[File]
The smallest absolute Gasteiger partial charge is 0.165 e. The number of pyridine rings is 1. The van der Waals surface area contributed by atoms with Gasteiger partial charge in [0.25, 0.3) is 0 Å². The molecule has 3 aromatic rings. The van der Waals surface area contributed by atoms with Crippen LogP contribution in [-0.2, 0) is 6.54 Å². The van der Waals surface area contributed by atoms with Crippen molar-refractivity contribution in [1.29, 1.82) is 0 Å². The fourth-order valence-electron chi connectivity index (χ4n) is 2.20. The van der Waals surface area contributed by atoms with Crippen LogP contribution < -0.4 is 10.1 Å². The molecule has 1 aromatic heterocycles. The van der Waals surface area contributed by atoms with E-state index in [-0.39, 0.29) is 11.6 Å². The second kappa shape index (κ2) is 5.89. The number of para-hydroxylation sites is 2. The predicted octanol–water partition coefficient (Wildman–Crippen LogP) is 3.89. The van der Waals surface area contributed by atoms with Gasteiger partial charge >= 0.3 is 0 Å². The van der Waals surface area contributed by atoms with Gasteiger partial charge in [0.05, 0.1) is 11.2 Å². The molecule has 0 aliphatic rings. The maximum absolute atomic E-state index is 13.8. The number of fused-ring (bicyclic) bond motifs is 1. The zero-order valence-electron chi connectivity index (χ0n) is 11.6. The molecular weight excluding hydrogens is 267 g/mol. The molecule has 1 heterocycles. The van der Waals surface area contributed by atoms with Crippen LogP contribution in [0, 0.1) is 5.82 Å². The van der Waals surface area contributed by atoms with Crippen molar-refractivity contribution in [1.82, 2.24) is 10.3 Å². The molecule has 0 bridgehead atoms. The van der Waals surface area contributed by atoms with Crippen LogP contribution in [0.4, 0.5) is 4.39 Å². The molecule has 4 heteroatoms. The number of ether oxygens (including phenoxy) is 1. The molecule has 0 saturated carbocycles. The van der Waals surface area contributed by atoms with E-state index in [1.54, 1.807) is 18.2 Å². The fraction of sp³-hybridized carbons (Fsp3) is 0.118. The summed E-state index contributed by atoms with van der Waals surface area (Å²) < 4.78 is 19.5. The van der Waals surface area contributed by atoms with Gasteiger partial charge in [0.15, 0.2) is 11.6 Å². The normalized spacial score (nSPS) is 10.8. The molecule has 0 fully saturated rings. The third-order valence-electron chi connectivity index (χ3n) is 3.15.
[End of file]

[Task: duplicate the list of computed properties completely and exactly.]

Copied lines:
The smallest absolute Gasteiger partial charge is 0.165 e. The number of pyridine rings is 1. The van der Waals surface area contributed by atoms with Gasteiger partial charge in [0.25, 0.3) is 0 Å². The molecule has 3 aromatic rings. The van der Waals surface area contributed by atoms with Crippen LogP contribution in [-0.2, 0) is 6.54 Å². The van der Waals surface area contributed by atoms with Crippen molar-refractivity contribution in [1.29, 1.82) is 0 Å². The fourth-order valence-electron chi connectivity index (χ4n) is 2.20. The van der Waals surface area contributed by atoms with Crippen LogP contribution < -0.4 is 10.1 Å². The molecule has 1 aromatic heterocycles. The van der Waals surface area contributed by atoms with E-state index in [-0.39, 0.29) is 11.6 Å². The second kappa shape index (κ2) is 5.89. The number of para-hydroxylation sites is 2. The predicted octanol–water partition coefficient (Wildman–Crippen LogP) is 3.89. The van der Waals surface area contributed by atoms with Gasteiger partial charge >= 0.3 is 0 Å². The van der Waals surface area contributed by atoms with Gasteiger partial charge in [0.05, 0.1) is 11.2 Å². The molecule has 0 aliphatic rings. The maximum absolute atomic E-state index is 13.8. The number of fused-ring (bicyclic) bond motifs is 1. The zero-order valence-electron chi connectivity index (χ0n) is 11.6. The molecular weight excluding hydrogens is 267 g/mol. The molecule has 1 heterocycles. The van der Waals surface area contributed by atoms with Crippen LogP contribution in [0, 0.1) is 5.82 Å². The van der Waals surface area contributed by atoms with Crippen molar-refractivity contribution in [1.82, 2.24) is 10.3 Å². The molecule has 0 bridgehead atoms. The van der Waals surface area contributed by atoms with Crippen LogP contribution in [0.4, 0.5) is 4.39 Å². The molecule has 4 heteroatoms. The number of ether oxygens (including phenoxy) is 1. The molecule has 0 saturated carbocycles. The van der Waals surface area contributed by atoms with E-state index in [1.54, 1.807) is 18.2 Å². The fraction of sp³-hybridized carbons (Fsp3) is 0.118. The summed E-state index contributed by atoms with van der Waals surface area (Å²) < 4.78 is 19.5. The van der Waals surface area contributed by atoms with Gasteiger partial charge in [0.15, 0.2) is 11.6 Å². The normalized spacial score (nSPS) is 10.8. The molecule has 0 fully saturated rings. The third-order valence-electron chi connectivity index (χ3n) is 3.15.